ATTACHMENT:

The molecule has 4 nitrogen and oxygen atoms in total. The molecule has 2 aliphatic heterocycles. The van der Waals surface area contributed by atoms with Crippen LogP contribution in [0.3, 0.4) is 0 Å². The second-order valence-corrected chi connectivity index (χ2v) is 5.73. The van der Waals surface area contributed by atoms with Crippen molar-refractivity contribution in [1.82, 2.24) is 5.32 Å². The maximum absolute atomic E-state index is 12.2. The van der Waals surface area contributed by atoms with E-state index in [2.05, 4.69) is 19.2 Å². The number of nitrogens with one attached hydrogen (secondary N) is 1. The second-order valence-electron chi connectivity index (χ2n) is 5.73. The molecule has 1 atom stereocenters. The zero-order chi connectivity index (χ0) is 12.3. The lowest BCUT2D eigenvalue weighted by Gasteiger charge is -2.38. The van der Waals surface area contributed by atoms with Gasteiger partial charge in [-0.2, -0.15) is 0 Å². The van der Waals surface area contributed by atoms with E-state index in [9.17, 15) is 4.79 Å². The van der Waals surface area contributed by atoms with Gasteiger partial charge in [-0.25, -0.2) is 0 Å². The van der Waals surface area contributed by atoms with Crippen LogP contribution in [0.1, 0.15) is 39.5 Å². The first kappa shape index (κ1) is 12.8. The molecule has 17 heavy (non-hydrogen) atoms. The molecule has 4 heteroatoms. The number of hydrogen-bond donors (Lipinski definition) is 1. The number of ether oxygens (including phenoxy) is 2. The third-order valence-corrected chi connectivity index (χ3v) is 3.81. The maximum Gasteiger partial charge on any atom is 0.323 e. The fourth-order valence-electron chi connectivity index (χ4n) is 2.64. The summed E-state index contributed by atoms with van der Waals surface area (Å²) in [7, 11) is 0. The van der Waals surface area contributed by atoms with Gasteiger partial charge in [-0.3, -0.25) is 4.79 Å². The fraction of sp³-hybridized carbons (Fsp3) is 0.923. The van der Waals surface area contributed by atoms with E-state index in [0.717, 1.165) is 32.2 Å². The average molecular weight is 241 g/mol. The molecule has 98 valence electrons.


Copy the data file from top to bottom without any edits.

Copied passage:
The molecule has 4 nitrogen and oxygen atoms in total. The molecule has 2 aliphatic heterocycles. The van der Waals surface area contributed by atoms with Crippen LogP contribution in [0.3, 0.4) is 0 Å². The second-order valence-corrected chi connectivity index (χ2v) is 5.73. The van der Waals surface area contributed by atoms with Crippen molar-refractivity contribution in [1.82, 2.24) is 5.32 Å². The maximum absolute atomic E-state index is 12.2. The van der Waals surface area contributed by atoms with E-state index in [2.05, 4.69) is 19.2 Å². The number of nitrogens with one attached hydrogen (secondary N) is 1. The second-order valence-electron chi connectivity index (χ2n) is 5.73. The molecule has 1 atom stereocenters. The zero-order chi connectivity index (χ0) is 12.3. The lowest BCUT2D eigenvalue weighted by Gasteiger charge is -2.38. The van der Waals surface area contributed by atoms with Gasteiger partial charge in [-0.2, -0.15) is 0 Å². The van der Waals surface area contributed by atoms with E-state index in [9.17, 15) is 4.79 Å². The van der Waals surface area contributed by atoms with Gasteiger partial charge in [-0.25, -0.2) is 0 Å². The van der Waals surface area contributed by atoms with Crippen LogP contribution in [0.1, 0.15) is 39.5 Å². The first kappa shape index (κ1) is 12.8. The molecule has 17 heavy (non-hydrogen) atoms. The molecule has 4 heteroatoms. The number of hydrogen-bond donors (Lipinski definition) is 1. The number of ether oxygens (including phenoxy) is 2. The third-order valence-corrected chi connectivity index (χ3v) is 3.81. The maximum Gasteiger partial charge on any atom is 0.323 e. The fourth-order valence-electron chi connectivity index (χ4n) is 2.64. The summed E-state index contributed by atoms with van der Waals surface area (Å²) in [7, 11) is 0. The van der Waals surface area contributed by atoms with Gasteiger partial charge in [-0.3, -0.25) is 4.79 Å². The fraction of sp³-hybridized carbons (Fsp3) is 0.923. The van der Waals surface area contributed by atoms with E-state index in [0.717, 1.165) is 32.2 Å². The average molecular weight is 241 g/mol. The molecule has 98 valence electrons.